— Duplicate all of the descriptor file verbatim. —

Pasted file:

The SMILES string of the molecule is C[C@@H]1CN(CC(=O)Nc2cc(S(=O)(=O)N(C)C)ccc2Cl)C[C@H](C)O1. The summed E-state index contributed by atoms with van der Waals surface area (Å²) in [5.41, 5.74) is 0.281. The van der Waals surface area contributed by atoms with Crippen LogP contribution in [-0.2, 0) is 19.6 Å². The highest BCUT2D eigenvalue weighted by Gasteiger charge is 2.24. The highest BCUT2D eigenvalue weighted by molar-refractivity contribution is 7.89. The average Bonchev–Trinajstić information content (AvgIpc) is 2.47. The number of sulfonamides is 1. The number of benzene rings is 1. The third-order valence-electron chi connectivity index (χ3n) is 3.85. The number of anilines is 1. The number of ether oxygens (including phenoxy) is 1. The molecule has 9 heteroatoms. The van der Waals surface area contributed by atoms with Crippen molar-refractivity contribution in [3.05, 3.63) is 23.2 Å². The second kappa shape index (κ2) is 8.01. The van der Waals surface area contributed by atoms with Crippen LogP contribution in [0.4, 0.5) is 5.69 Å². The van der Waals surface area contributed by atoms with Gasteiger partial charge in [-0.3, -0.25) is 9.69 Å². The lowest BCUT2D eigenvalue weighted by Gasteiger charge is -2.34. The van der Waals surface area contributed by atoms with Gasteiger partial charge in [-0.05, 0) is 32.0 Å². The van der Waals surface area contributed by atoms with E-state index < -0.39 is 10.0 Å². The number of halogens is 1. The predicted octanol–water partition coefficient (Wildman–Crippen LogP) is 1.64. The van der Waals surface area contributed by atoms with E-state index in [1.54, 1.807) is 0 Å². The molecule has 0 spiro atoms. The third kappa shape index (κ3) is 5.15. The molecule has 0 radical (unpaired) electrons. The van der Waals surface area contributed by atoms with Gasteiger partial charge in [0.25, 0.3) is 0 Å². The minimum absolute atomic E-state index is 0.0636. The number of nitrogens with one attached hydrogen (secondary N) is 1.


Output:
The SMILES string of the molecule is C[C@@H]1CN(CC(=O)Nc2cc(S(=O)(=O)N(C)C)ccc2Cl)C[C@H](C)O1. The summed E-state index contributed by atoms with van der Waals surface area (Å²) in [5.41, 5.74) is 0.281. The van der Waals surface area contributed by atoms with Crippen LogP contribution in [-0.2, 0) is 19.6 Å². The highest BCUT2D eigenvalue weighted by Gasteiger charge is 2.24. The highest BCUT2D eigenvalue weighted by molar-refractivity contribution is 7.89. The average Bonchev–Trinajstić information content (AvgIpc) is 2.47. The number of sulfonamides is 1. The number of benzene rings is 1. The third-order valence-electron chi connectivity index (χ3n) is 3.85. The number of anilines is 1. The number of ether oxygens (including phenoxy) is 1. The molecule has 9 heteroatoms. The van der Waals surface area contributed by atoms with Crippen molar-refractivity contribution in [3.05, 3.63) is 23.2 Å². The second kappa shape index (κ2) is 8.01. The van der Waals surface area contributed by atoms with Crippen LogP contribution in [0.4, 0.5) is 5.69 Å². The van der Waals surface area contributed by atoms with Gasteiger partial charge in [-0.3, -0.25) is 9.69 Å². The lowest BCUT2D eigenvalue weighted by Gasteiger charge is -2.34. The van der Waals surface area contributed by atoms with Gasteiger partial charge in [-0.05, 0) is 32.0 Å². The van der Waals surface area contributed by atoms with E-state index < -0.39 is 10.0 Å². The number of halogens is 1. The predicted octanol–water partition coefficient (Wildman–Crippen LogP) is 1.64. The van der Waals surface area contributed by atoms with E-state index in [1.54, 1.807) is 0 Å². The molecule has 0 spiro atoms. The third kappa shape index (κ3) is 5.15. The molecule has 0 radical (unpaired) electrons. The van der Waals surface area contributed by atoms with Gasteiger partial charge in [0.25, 0.3) is 0 Å². The minimum absolute atomic E-state index is 0.0636. The number of nitrogens with one attached hydrogen (secondary N) is 1.